Although the origins of the crossbow are not positively know, what is know is its effectivness as an infantry counter messure agianst cavalary . The average crossbow used by the infantry of the late 1400s would have been able to shoot up to 500 yards and was still capable of penetrating a knights armour if it hit at the right angle. The crossbow capable of doing this was called the arblet, not only did it prove to be very lethal, but it was also very expensive. It was this high price that made it too expensive for it to be a part of any natioanl armies standard equipment. So to gain the benefiet of this new found weapon professional forces of crossbowmen could be found for regular work at a price that any commander would be willing to pay . The reason they were in such high demand by army commanders was because a well trained group of crossbow men would be able to fend off almost any cavalarys charge with very little damage sustained on their part. An example of this is at the battle of Jaffa in 1192, King Richard the I stayed safe in the middle of his crossbowmen as they turned aside all of the attackers cavalary charges .
The immurgence of a new missle weapon that could also peirce a knights best armour was called the gun. It was first developed and used in Germany in 1381. At that time the hand gun was no more then a small cannon attached to a wooden shaft, that weighed about 10 pounds and had a dismal reload rate . This inferiority to other missle weapons of the time lead to a retardation in its development and its overall lack of popularity. Although very deadly at close range the hand gun never gained general usage until the invention of the wheel-lock in 1517 .

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An other style of weapon that proved to be a thorn in any cavalary mans side was the pike Used mainly by Swiss forces, the pike could range any where from 12 to 18 feet in length and had langets that were at least 24 inches long. A phalanx of such pikes and pikeman would be impregnable to any cavalry attack and any other attack for that matter . In the same weapons category as the pike are also the Halberds and Partizans. The halberds another Swiss weapon, were nothing more then a 12 inch blade on the end of a seven foot pole, with a spike on the top. The halberd when used properly was capable of delivering a blow of such great force that even armour with a double armourer’s mark would not be able to with stand such a blow . The partizan, developed in Italy, also proved to be a very simple yet effective weapon agianst the cavalry. The partizan consited of a foot long spike attached to the end of an eight foot long pole and so was very easy to make. This weapons effectivness and simplicity led to its spread through out Europe, fairly quickly in the late 1400s.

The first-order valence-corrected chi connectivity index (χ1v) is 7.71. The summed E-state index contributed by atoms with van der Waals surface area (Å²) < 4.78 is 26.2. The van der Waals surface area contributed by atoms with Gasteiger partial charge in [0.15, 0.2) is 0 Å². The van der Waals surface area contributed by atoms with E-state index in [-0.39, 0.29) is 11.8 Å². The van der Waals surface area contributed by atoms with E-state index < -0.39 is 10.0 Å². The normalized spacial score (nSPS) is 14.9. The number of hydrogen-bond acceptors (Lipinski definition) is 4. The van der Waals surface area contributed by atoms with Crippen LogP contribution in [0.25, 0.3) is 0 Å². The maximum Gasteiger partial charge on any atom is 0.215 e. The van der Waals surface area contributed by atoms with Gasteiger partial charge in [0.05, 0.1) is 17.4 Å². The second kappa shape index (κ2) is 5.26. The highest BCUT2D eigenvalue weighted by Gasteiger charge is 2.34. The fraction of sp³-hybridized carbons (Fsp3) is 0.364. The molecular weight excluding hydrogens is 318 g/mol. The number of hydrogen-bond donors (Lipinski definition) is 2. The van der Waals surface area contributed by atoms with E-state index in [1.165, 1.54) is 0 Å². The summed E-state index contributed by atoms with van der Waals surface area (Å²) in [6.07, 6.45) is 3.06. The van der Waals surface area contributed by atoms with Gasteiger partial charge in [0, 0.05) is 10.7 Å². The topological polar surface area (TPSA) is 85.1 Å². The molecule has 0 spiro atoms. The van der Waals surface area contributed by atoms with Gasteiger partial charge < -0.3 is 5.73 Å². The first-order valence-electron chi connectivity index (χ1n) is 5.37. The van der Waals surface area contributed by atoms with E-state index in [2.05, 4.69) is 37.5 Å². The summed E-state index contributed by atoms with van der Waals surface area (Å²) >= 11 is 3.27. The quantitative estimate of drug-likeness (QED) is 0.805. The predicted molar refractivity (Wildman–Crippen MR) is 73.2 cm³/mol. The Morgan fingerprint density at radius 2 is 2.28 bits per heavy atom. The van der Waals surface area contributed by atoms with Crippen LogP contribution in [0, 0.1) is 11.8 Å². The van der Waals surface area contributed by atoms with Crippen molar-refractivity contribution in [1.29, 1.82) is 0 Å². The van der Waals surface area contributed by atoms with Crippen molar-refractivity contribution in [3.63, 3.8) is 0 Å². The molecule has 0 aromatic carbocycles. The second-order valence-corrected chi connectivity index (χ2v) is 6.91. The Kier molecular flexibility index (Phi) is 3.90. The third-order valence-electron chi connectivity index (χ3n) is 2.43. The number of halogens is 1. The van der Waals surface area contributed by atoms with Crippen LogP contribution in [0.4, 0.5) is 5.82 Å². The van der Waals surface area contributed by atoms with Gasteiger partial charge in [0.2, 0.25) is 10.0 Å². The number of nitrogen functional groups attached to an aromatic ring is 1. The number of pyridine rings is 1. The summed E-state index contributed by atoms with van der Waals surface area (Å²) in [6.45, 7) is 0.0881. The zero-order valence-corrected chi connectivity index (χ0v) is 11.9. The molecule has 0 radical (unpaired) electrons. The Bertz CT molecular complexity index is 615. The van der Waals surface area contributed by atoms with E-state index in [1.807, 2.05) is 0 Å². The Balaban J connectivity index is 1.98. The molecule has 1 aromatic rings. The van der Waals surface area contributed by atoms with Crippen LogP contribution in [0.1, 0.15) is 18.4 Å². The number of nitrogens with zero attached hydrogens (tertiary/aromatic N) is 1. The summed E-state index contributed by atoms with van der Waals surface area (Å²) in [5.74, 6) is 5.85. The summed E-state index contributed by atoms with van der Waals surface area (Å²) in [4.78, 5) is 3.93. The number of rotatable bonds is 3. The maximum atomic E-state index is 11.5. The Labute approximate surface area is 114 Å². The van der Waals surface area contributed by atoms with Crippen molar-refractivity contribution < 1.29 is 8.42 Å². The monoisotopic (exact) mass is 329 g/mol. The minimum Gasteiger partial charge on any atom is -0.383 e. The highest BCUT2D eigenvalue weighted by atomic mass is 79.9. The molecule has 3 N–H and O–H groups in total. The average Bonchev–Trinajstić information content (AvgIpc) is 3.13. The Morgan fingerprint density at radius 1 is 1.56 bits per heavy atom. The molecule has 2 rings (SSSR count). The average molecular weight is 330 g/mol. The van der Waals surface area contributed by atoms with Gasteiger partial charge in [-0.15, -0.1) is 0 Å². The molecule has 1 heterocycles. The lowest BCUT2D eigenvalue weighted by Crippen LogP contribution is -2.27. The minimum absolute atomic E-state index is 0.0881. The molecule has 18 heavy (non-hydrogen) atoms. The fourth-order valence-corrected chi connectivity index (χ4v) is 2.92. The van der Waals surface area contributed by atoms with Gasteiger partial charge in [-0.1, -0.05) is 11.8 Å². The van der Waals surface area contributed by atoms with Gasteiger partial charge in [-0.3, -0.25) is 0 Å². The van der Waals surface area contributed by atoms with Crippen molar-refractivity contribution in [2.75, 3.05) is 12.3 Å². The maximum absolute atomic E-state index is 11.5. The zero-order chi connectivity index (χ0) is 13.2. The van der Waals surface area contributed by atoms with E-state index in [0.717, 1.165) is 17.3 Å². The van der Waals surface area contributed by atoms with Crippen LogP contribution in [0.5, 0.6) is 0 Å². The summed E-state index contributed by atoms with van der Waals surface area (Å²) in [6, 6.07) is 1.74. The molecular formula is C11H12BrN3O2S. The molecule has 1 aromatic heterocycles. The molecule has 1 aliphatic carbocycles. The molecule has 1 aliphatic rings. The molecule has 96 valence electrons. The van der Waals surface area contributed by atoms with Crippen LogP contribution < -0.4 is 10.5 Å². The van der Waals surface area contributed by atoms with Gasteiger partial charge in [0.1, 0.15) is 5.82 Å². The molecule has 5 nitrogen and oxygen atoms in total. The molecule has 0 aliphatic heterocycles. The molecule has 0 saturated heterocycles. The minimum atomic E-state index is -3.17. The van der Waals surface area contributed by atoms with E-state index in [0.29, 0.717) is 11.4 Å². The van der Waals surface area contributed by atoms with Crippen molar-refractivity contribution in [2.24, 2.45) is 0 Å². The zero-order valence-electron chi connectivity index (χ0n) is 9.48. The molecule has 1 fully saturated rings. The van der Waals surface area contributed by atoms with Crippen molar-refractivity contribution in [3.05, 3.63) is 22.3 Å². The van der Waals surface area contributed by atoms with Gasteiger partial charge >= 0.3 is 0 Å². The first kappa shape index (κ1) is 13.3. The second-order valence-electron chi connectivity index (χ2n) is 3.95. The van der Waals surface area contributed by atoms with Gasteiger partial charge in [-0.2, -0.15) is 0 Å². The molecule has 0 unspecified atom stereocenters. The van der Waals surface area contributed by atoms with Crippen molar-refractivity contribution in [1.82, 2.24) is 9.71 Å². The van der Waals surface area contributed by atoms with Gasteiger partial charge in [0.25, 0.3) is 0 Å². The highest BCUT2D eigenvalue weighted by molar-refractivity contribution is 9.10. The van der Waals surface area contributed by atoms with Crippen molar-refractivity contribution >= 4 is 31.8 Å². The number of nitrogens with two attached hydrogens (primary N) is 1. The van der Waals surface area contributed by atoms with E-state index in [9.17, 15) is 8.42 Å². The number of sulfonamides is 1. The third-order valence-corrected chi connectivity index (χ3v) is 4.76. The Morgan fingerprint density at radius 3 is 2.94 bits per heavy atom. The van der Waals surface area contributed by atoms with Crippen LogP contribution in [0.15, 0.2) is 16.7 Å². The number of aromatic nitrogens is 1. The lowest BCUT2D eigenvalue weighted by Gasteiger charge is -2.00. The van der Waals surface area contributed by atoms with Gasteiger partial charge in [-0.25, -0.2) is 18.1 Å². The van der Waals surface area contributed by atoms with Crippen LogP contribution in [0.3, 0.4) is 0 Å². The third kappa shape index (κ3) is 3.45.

Although all of these improvements in tatics agianst the cavalry created a larger threat to it, the largest threat came from its own effectivness. The Cavalries ability to route enemies so quickly, grew to such stature that it became almost the only type of unit on the medeival battle field . This over usage of Cavalry allowed for opposing commanders to make good guesses of what tatics his oppenent was going to use and to plan counter messures. It is these counter messures that allowed the oppurtunity for the newly designed weapons to come into play and be put to work. The two countries who used these new defensive tatics the most effectively, were the Swiss and English . Although their defenses proved effective an easy way to counter this cavalry assualt, it would have failed if the attackers had used strategies similiar to that of the Byzantine empire. Although the cavalry was the focal point of the Byzantine empire’s tatics they always made sure it was only a portion of a well rounded assualt by all types of units . This diversity in attacking units would not allow the defending commander the easy one way solution to countering the attack.
Even with all of these adverse effects the cavalry continued to remain the most important unit in an commanders army. In dealing with the increases in weapon development the cavalry was constantly being suited up in always improving armour. These upgrades in armour led to the development of Plate Armour which eventualy would replaced chain mail as the armour of choice in northern and western Europe . What made plate armour so appealing to the cavalry was it offered a defense agianst the English longbows and some European crossbows. As more time went by the armourers continued to become more and more skilled, and learned how to make better custom-built suits of armour. These suits fitted the knights so well that the weight of the metal would hardly be felt by its wearer . Not only was armour being developed too protect the rider better but it was also being designed too better protect the horses of the medevial cavalry.